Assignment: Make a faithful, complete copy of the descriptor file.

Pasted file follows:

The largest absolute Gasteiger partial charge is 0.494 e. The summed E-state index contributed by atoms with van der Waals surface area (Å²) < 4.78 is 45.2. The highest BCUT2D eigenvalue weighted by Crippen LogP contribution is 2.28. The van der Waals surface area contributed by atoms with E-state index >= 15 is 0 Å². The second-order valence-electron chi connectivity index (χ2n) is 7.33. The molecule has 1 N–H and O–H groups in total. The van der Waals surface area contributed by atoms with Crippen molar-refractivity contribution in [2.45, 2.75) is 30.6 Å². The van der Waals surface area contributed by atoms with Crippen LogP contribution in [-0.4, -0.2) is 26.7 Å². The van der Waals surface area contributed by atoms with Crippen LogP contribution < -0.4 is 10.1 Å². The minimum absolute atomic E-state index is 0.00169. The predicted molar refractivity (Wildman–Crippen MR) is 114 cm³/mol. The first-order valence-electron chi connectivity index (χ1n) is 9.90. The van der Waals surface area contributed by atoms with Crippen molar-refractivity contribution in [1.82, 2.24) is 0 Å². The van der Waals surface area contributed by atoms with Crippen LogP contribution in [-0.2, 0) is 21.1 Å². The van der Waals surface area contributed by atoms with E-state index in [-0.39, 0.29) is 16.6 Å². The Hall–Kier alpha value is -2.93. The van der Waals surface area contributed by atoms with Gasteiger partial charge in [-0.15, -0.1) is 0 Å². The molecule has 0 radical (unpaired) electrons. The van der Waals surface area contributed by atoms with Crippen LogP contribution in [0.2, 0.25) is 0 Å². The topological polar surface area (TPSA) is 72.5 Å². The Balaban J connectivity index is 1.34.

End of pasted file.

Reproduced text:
The largest absolute Gasteiger partial charge is 0.494 e. The summed E-state index contributed by atoms with van der Waals surface area (Å²) < 4.78 is 45.2. The highest BCUT2D eigenvalue weighted by Crippen LogP contribution is 2.28. The van der Waals surface area contributed by atoms with E-state index >= 15 is 0 Å². The second-order valence-electron chi connectivity index (χ2n) is 7.33. The molecule has 1 N–H and O–H groups in total. The van der Waals surface area contributed by atoms with Crippen molar-refractivity contribution in [2.45, 2.75) is 30.6 Å². The van der Waals surface area contributed by atoms with Crippen LogP contribution in [-0.4, -0.2) is 26.7 Å². The van der Waals surface area contributed by atoms with Crippen LogP contribution < -0.4 is 10.1 Å². The minimum absolute atomic E-state index is 0.00169. The predicted molar refractivity (Wildman–Crippen MR) is 114 cm³/mol. The first-order valence-electron chi connectivity index (χ1n) is 9.90. The van der Waals surface area contributed by atoms with Crippen molar-refractivity contribution in [1.82, 2.24) is 0 Å². The van der Waals surface area contributed by atoms with Crippen LogP contribution in [-0.2, 0) is 21.1 Å². The van der Waals surface area contributed by atoms with E-state index in [-0.39, 0.29) is 16.6 Å². The Hall–Kier alpha value is -2.93. The van der Waals surface area contributed by atoms with Gasteiger partial charge in [-0.15, -0.1) is 0 Å². The molecule has 0 radical (unpaired) electrons. The van der Waals surface area contributed by atoms with Crippen LogP contribution in [0.2, 0.25) is 0 Å². The topological polar surface area (TPSA) is 72.5 Å². The Balaban J connectivity index is 1.34.